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It is not a mistake that the demonstrations against Hungarian Prime Minister Viktor Orbán have become focused around the state television building. Although the sparks for the protests were two laws that had no connection to the press, media control is a linchpin of Mr. Orbán’s eight-year campaign to consolidate government control, change the electoral system to benefit his party, and crack down on civil society. The state media refuses to air voices critical of Orbán, and its coverage has steadfastly ignored the protests happening right outside the studios. As parts of private media have been consolidated under Orbán allies, many Hungarians no longer have access to independent news. That media monopoly is motivating the protesters on Budapest’s streets now. “If you cannot be informed fairly about what is going on in the country, you cannot make a reasonable decision about whom to vote for and what to think about the regime,” says Kriszta Tóth, a social worker at the protests. “I don’t think there is any other way but demonstrating. That is why I go every night.”
Kriszta Tóth has been on the streets of Budapest since the protests against the government of Prime Minister Viktor Orbán began last week. Like many of her fellow demonstrators, Ms. Tóth sees taking to the street as the last avenue they have left for expressing dissent, thanks to Mr. Orbán’s effective monopoly of the media.
“I don’t think there is any other way but demonstrating,” the social worker says. “That is why I go every night.”
For eight years, Mr. Orbán has been steadily eroding democratic norms and the rule of law in Hungary. He has consolidated control over the media and the judiciary, changed the electoral system to benefit his party, and cracked down on civil society, all while stoking nationalist hatred against immigrants. And he has done so with relatively wide support from the populace. Dissent has been muted, partly because Orbán has cemented control of the media.
But when Orbán’s ruling party, Fidesz, passed two controversial laws last week, it spurred raucous protests in the capital, united the opposition, and electrified Hungarians critical of their leader’s tightening authoritarian grip. On Sunday the protests moved to the state television building, a powerful symbol of Orbán’s dominance. While the demonstrations do not pose an immediate danger to Orbán, they appear to have invigorated the opposition – and show how critical they consider the threat to the media to be.
“Freedom of the press is just the basis of everything,” says Tóth. “This is the most important pillar of a democracy. If you cannot be informed fairly about what is going on in the country, you cannot make a reasonable decision about whom to vote for and what to think about the regime.”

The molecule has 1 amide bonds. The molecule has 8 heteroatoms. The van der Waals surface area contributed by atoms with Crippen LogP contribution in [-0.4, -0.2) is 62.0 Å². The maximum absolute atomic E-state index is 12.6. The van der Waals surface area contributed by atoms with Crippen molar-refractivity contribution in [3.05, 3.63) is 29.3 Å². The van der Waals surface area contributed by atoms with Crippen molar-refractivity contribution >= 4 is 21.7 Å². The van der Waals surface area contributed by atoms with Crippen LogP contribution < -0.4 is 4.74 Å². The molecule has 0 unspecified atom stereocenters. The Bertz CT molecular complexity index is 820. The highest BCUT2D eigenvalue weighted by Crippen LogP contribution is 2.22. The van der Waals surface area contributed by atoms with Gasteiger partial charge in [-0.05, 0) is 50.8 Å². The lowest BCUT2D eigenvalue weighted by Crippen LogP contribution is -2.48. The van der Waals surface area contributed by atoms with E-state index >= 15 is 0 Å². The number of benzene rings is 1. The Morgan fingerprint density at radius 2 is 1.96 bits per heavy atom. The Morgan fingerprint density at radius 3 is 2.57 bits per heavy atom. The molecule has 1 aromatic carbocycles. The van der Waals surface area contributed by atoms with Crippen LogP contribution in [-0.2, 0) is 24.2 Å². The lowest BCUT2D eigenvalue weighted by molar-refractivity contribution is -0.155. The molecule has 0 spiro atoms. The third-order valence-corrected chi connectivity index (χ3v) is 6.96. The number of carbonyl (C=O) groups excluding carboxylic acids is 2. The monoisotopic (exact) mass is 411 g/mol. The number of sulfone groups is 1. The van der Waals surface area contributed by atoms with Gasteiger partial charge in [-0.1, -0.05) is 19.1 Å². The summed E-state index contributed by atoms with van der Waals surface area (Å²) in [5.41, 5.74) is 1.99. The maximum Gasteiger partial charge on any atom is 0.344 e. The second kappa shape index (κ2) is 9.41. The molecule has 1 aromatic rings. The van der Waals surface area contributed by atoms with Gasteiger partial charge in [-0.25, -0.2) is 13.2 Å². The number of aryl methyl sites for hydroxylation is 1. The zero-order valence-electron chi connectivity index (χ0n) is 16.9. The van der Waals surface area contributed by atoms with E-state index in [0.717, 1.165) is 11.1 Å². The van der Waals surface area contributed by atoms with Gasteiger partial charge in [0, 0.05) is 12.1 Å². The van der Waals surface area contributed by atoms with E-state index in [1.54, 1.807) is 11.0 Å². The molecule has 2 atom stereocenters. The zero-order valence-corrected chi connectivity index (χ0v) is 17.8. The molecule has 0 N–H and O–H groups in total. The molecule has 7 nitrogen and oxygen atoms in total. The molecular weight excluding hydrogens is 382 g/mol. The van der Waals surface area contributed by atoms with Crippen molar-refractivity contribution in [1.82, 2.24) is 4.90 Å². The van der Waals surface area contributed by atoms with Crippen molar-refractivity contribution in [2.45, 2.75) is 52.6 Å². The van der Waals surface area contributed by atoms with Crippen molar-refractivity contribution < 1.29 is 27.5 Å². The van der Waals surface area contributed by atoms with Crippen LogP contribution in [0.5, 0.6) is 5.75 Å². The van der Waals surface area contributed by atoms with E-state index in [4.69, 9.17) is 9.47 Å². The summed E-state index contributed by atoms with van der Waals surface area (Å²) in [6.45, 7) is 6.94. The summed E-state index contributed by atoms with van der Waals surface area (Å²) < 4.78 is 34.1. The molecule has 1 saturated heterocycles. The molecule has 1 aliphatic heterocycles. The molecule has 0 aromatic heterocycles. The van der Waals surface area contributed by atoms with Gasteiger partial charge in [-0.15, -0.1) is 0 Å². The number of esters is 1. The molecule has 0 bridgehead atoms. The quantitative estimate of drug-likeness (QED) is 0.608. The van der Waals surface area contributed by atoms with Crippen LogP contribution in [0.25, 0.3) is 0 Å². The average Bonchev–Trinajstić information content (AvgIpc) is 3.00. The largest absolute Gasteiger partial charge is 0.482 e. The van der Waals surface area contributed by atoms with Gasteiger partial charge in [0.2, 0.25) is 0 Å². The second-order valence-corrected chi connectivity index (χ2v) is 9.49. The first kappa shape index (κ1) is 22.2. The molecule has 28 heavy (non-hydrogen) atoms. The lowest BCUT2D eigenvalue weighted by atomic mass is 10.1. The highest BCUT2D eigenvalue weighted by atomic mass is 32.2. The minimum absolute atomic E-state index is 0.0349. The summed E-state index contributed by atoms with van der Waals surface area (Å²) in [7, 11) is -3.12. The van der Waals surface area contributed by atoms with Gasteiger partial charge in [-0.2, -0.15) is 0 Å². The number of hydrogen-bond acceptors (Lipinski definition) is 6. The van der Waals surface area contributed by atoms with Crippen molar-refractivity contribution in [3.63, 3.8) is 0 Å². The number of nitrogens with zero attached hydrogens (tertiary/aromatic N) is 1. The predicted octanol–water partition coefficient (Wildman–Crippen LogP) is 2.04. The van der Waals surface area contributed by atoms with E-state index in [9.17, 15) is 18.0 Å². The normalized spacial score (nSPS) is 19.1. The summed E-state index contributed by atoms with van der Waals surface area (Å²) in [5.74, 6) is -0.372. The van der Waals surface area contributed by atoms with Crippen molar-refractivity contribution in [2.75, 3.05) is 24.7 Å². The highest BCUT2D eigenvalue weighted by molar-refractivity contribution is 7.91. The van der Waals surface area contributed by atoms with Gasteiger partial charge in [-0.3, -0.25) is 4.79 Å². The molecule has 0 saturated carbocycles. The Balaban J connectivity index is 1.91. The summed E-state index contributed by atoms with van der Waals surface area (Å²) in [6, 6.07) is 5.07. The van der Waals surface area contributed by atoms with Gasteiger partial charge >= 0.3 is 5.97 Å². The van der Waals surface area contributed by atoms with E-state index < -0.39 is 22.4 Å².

Confronting 'the Death Star'
The two laws that sparked the uproar were pushed through parliament last week by Fidesz. One, which many in Hungary have dubbed the “slave law,” allows companies to demand their employees work up to 400 hours of overtime a year, a move the opposition says weakens labor protections. The other creates a new court system for cases related to “public administration,” and Orbán’s justice minister will oversee the hiring of its judges. Critics say it’s a dangerous expansion of executive power over the judiciary that erodes judicial independence.
The government says that the judicial law conforms with European norms, and that the labor law would allow workers to work and earn more. Government spokesman István Hollik condemned the protests in a statement, calling them violent. “It was apparent that the aggressive political activists who were on the streets yesterday do not respect anybody or anything. They don’t respect Christianity, they don’t respect the law and they don’t respect others.”
The ruling party prevented the opposition from debating the controversial moves, spurring opposition lawmakers to protest, first in parliament, and then on the street. Thousands joined them by the weekend, and took the protest to the state television building, which one member of parliament, Bernadett Széll, referred to as “the Death Star.” Parliament members tried to enter to read a petition, but some – including Ms. Széll – were dragged out of the building by security guards, and at least one was injured.